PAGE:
pet estate planning


Oct 16, 2019

4 tips for estate planning for your pets

By Guest Post
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A financial planner I met recently wanted to make sure that there would be a plan in place for his family if he passed away, so he decided to create a will. He outlined who would receive his assets, who would become guardians for his children, and maybe to the surprise of some - who would take care of his dog. Research by Willful found that most pet owners are not like him - only 6% of pet owners have outlined a guardian for their pet in their will. A large number of pet owners (44%) have never thought about making a plan for their pet in case they pass away and 25% have thought about it, but haven’t actually created an official plan.

When a person passes away, they don’t just leave their family behind - one of the top reasons pets end up in shelters is because their owners pass away, and there’s no one to care for them. October is National Pet Wellness Month, so if you don’t have a plan in place for your furry family member, now is the time to make one. Here are 4 important tips to keep in mind when making a plan for your pet:

1. Make it official

If you’ve thought about what would happen to your pet if you were to pass away, but haven’t actually put a plan into writing, take that extra step to make it official. Creating a will that includes a section about your pets is the best way to ensure you have your wishes in writing, and it gives your an executor a plan that’s easy to follow. You may think you’ve planned ahead because you’ve spoken with someone about caring for your pet, but having it in writing adds an extra layer of security and helps prevent your wishes from being misconstrued. Plus, if you’re an adult who has assets, property, children or a spouse, you should have a will anyway - knowing your four-legged friend is accounted for is just a bonus to the peace of mind you’ll gain once you have a plan in place. The easiest way to create a will is to visit an estate lawyer, or use an online will platform.

2. Talk to your pet guardian

Your will outlines who would take care of your children or pets if you passed away, and these roles come with major responsibility. While you might think your mom would happily take ownership of your pet and provide high-quality care, you should always discuss it with your preferred guardian first to find out if it’s a role willing and able to take on. This conversation isn’t just about asking them to take care of your pet - you should also talk about the type of care you want them to receive, daily routines, temperament, and any other relevant information that person would need. An easy way to ensure this is taken care of is to write out a pet care plan with details on feeding, care, exercise, and lifestyle, and store it with your will so your executor would easily be able to pass it on to your guardian.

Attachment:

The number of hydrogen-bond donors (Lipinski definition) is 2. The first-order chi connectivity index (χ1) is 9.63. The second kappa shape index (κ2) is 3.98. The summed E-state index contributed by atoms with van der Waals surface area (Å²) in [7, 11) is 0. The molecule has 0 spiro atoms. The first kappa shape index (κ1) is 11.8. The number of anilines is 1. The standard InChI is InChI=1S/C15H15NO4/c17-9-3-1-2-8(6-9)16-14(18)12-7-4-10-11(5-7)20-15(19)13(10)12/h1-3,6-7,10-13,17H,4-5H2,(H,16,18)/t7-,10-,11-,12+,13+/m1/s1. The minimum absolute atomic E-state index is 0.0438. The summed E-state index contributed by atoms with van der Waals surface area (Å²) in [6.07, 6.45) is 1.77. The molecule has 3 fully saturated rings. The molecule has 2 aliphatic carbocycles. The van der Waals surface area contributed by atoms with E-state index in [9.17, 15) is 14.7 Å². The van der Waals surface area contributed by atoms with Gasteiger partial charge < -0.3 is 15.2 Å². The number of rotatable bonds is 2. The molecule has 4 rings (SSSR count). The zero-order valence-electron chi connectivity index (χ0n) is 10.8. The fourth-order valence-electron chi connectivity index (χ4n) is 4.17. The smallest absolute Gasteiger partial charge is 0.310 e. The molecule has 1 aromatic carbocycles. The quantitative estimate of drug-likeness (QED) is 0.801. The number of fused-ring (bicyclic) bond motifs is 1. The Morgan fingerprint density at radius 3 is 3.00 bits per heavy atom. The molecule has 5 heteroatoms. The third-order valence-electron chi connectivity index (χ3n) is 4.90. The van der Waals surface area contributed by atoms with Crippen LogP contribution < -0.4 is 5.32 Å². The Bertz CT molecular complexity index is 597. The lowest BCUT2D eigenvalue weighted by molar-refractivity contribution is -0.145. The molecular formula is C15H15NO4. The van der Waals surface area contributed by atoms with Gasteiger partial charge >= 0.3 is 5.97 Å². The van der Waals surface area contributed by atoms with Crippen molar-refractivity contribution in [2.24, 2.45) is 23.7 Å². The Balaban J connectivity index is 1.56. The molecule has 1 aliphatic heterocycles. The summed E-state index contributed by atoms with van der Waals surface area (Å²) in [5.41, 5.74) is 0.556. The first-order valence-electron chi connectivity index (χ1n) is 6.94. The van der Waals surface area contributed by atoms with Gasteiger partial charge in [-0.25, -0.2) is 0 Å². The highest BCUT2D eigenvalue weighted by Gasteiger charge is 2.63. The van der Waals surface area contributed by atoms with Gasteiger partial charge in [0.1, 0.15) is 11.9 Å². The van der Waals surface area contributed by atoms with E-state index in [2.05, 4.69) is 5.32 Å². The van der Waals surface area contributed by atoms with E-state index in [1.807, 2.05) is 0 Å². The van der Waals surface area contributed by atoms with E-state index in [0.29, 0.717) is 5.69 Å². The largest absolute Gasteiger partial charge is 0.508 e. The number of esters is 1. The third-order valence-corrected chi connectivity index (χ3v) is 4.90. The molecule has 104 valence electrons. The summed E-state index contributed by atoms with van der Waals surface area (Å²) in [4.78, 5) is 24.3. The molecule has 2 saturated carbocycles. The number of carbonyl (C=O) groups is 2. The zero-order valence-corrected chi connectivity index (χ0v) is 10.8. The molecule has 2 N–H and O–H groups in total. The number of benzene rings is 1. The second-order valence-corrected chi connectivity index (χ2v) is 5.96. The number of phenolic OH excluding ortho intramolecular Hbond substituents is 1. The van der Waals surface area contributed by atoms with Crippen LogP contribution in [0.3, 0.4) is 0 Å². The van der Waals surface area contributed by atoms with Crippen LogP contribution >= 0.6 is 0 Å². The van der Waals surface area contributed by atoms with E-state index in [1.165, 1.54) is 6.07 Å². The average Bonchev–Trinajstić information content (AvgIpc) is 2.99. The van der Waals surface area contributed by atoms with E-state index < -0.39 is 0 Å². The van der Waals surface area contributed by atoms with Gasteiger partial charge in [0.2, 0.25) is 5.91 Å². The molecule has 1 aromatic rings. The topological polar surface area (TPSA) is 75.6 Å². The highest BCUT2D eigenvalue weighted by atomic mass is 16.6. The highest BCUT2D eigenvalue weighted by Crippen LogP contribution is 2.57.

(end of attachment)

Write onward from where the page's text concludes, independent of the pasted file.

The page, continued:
3. Allocate resources

In the same way you leave money to your dependants and beneficiaries in your will, you should leave an amount of money for your guardian to cover the ongoing cost of caring for your pet. This is especially important if your pet has health problems, their breed is prone to issues, or if their ongoing care is expensive (for example if you have horses). By doing so, the guardian won’t have to make tough decisions if faced with expensive treatments or unexpected costs. Consider leaving enough money to cover food and other every day expenses, as well as an amount dedicated to vet bills and medical treatment.

4. Keep it current

Estate planning isn’t a one-and-done endeavour. Life is constantly changing - we have children, get married or divorced, and get more pets. When changes occur, it’s important to update your will and any associated plans so they’re as up-to-date as possible. An easy way to approach it is to review your will every year to ensure your pets are up to date, your pet guardian is still willing and able to take on the role, and to review other components unrelated to your pet. Keeping your plan current means there won’t be any surprises if the unexpected happens. 

A study from the Pawzy team found that 95% of Canadians consider their pets to be part of the family, and 54% of millennials say their pets are loved and treated like a child, which means it’s as important to put a plan in place for them as it is for the rest of your family. Creating a plan helps ensure no pet ends up in a shelter, and it also gives you peace of mind that someone will be there to care and love your pet as much as you do. 

Erin Bury is the co-founder & CEO at Willful, a platform that helps Canadians create a legal will online from the comfort of home. She’s also an advisor to Pawzy, and a huge dog fan who plans to get a big labrador retriever as soon as she doesn’t live in a tiny condo.


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